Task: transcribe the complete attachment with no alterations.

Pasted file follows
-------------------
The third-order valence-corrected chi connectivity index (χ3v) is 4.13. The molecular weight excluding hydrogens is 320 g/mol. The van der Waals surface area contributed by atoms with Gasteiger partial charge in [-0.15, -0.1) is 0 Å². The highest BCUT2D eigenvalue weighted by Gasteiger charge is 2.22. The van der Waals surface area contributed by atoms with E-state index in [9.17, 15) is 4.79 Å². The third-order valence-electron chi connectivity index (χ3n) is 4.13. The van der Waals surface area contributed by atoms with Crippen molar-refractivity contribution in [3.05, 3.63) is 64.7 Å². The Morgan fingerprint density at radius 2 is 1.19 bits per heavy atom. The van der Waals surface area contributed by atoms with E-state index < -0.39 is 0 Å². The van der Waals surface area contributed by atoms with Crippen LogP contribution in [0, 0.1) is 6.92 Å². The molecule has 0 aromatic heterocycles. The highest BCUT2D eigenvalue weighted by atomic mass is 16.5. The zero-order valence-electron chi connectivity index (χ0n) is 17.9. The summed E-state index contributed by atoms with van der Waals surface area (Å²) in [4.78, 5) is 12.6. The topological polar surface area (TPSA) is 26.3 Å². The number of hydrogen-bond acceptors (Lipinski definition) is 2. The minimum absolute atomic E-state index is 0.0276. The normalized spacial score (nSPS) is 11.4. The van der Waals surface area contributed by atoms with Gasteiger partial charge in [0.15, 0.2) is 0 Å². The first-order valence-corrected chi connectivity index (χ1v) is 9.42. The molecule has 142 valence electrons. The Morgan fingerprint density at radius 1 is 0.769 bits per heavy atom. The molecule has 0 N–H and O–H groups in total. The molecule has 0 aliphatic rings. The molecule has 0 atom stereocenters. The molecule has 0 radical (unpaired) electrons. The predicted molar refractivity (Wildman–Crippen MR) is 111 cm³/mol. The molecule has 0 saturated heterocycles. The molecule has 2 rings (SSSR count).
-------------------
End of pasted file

The third-order valence-corrected chi connectivity index (χ3v) is 4.13. The molecular weight excluding hydrogens is 320 g/mol. The van der Waals surface area contributed by atoms with Gasteiger partial charge in [-0.15, -0.1) is 0 Å². The highest BCUT2D eigenvalue weighted by Gasteiger charge is 2.22. The van der Waals surface area contributed by atoms with E-state index in [9.17, 15) is 4.79 Å². The third-order valence-electron chi connectivity index (χ3n) is 4.13. The van der Waals surface area contributed by atoms with Crippen molar-refractivity contribution in [3.05, 3.63) is 64.7 Å². The Morgan fingerprint density at radius 2 is 1.19 bits per heavy atom. The van der Waals surface area contributed by atoms with E-state index < -0.39 is 0 Å². The van der Waals surface area contributed by atoms with Crippen LogP contribution in [0, 0.1) is 6.92 Å². The molecule has 0 aromatic heterocycles. The highest BCUT2D eigenvalue weighted by atomic mass is 16.5. The zero-order valence-electron chi connectivity index (χ0n) is 17.9. The summed E-state index contributed by atoms with van der Waals surface area (Å²) in [4.78, 5) is 12.6. The topological polar surface area (TPSA) is 26.3 Å². The number of hydrogen-bond acceptors (Lipinski definition) is 2. The minimum absolute atomic E-state index is 0.0276. The normalized spacial score (nSPS) is 11.4. The van der Waals surface area contributed by atoms with Gasteiger partial charge in [0.15, 0.2) is 0 Å². The first-order valence-corrected chi connectivity index (χ1v) is 9.42. The molecule has 142 valence electrons. The Morgan fingerprint density at radius 1 is 0.769 bits per heavy atom. The molecule has 0 N–H and O–H groups in total. The molecule has 0 aliphatic rings. The molecule has 0 atom stereocenters. The molecule has 0 radical (unpaired) electrons. The predicted molar refractivity (Wildman–Crippen MR) is 111 cm³/mol. The molecule has 0 saturated heterocycles. The molecule has 2 rings (SSSR count).